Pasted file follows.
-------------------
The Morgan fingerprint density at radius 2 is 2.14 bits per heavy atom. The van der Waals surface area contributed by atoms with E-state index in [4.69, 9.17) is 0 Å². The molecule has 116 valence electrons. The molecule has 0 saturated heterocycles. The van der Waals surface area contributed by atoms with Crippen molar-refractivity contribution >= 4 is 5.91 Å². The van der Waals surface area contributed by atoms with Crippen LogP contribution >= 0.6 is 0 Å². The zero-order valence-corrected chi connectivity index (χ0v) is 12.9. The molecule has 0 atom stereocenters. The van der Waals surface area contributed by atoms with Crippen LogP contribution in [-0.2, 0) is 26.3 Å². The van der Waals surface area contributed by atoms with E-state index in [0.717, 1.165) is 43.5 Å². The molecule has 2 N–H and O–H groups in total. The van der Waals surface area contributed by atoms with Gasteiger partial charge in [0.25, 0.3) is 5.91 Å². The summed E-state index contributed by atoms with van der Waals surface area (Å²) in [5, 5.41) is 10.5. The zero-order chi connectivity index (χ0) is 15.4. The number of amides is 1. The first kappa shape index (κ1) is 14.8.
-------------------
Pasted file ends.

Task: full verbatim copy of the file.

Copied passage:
The Morgan fingerprint density at radius 2 is 2.14 bits per heavy atom. The van der Waals surface area contributed by atoms with E-state index in [4.69, 9.17) is 0 Å². The molecule has 116 valence electrons. The molecule has 0 saturated heterocycles. The van der Waals surface area contributed by atoms with Crippen molar-refractivity contribution >= 4 is 5.91 Å². The van der Waals surface area contributed by atoms with Crippen LogP contribution >= 0.6 is 0 Å². The zero-order valence-corrected chi connectivity index (χ0v) is 12.9. The molecule has 0 atom stereocenters. The van der Waals surface area contributed by atoms with Crippen LogP contribution in [-0.2, 0) is 26.3 Å². The van der Waals surface area contributed by atoms with E-state index in [0.717, 1.165) is 43.5 Å². The molecule has 2 N–H and O–H groups in total. The van der Waals surface area contributed by atoms with Gasteiger partial charge in [0.25, 0.3) is 5.91 Å². The summed E-state index contributed by atoms with van der Waals surface area (Å²) in [5, 5.41) is 10.5. The zero-order chi connectivity index (χ0) is 15.4. The number of amides is 1. The first kappa shape index (κ1) is 14.8.